Lawyer: $8 million attorney's fees award in patent case should give plaintiffs caution

By April Bamburg | May 24, 2016

SAN FRANCISCO – Patent lawsuits in California may have gotten more complicated, thanks to a recent decision by the U.S. District Court for the Northern District of California, in which justices awarded nearly $8 million in attorney’s fees – including pre-suit costs. 

If nothing else, this decision, tied to a patent lawsuit, is one that gives both plaintiffs and defendants something to think about, Eric Caligiuri, attorney at Weintraub Tobin, told the Northern California Record.

“For defendants, it’s sort of another arrow in the quiver to knock down their opponent’s arguments, but it’s really more to consider for the plaintiffs,” Caligiuri said. “For plaintiffs, it might bring them pause. It might make you think about the risk that you’re taking.”

In civil cases, the general rule is that you don’t get attorney’s fees. There are exceptions, by statute or contract, but the standard that rates as exceptional is a difficult standard to meet, Caligiuri said. In a pair of 2014 decisions, (Highmark Inc. v. Allcare Health Management System Inc., and Octane Fitness LLC v. ICON Health and Fitness Inc.), the state Supreme Court “lowered the bar,”  he said, as far as what a plaintiff must show.

The decision in the case in question, Alzheimer’s Institute of America v. Eli Lilly & Co. et al., awarded Eli Lilly approximately $4,445,492 and Elan Pharmaceuticals approximately $3,435,130. The judgment included $245,780 in pre-suit fees, after another court’s finding that Alzheimer’s Institute of America’s 2010 lawsuit alleging patent infringement incorrectly identified the true owner of patents for Alzheimer’s detection.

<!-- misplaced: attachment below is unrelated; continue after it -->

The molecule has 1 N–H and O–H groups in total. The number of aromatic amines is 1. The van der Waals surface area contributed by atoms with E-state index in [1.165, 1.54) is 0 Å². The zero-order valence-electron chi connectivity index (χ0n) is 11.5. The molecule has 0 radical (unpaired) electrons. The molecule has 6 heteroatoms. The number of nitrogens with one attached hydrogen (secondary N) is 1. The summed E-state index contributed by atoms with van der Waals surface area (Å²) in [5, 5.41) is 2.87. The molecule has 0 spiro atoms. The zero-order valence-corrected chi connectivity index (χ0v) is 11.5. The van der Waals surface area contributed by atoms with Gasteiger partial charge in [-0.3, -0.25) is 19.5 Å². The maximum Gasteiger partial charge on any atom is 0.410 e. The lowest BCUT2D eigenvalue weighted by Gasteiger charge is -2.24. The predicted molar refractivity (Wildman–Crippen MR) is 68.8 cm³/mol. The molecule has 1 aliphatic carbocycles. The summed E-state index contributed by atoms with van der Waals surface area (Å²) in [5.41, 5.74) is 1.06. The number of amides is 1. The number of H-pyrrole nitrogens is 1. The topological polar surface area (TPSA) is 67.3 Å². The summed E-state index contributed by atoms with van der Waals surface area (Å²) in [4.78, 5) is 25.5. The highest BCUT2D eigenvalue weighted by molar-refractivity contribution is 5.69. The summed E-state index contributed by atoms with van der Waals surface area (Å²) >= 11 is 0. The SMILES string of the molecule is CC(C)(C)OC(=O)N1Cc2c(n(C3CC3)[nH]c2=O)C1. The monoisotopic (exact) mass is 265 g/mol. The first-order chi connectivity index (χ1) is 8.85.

In this case, the exceptional standard was met in a motion for attorney’s fees, said the justices of the District Court in the Eastern District of Pennsylvania, where a question had arisen regarding the true owner of the patent that Alzheimer’s Institute claimed Eli Lilly and Elan had infringed upon.

In August 2011, a Pennsylvania district court found that the Alzheimer’s Institute of America was not in fact the holder of those patents, and evidence at trial revealed a conspiracy between the Alzheimer’s Institute of America’s principal and other individuals to incorrectly identify the owner of the gene mutations.

After the Eastern District of Pennsylvania justices’ decision in 2011 regarding the exceptional standard and attorney’s fees, the District Court for Northern District of California noted that this case met the exceptional standard and reported that defendant Elan had engaged counsel during a pre-suit investigation after getting a letter from the Alzheimer’s Institute raising the question of licensing discussions. The court deemed those fees reasonable and recoverable.

 “It’s not extremely common to get pre-suit fees, but it does happen more often lately,” Caligiuri said.

Caligiuri said that he would tell individuals with a potential patent lawsuit to really think about it before filing the paperwork and taking someone to court.

“Really consider your case. Work with an attorney and make sure that you’re bringing a legitimate case,” Caligiuri said. “For defendants, I’d say to have a good attorney who knows the current and changing laws. Make sure they know what defenses are available.”

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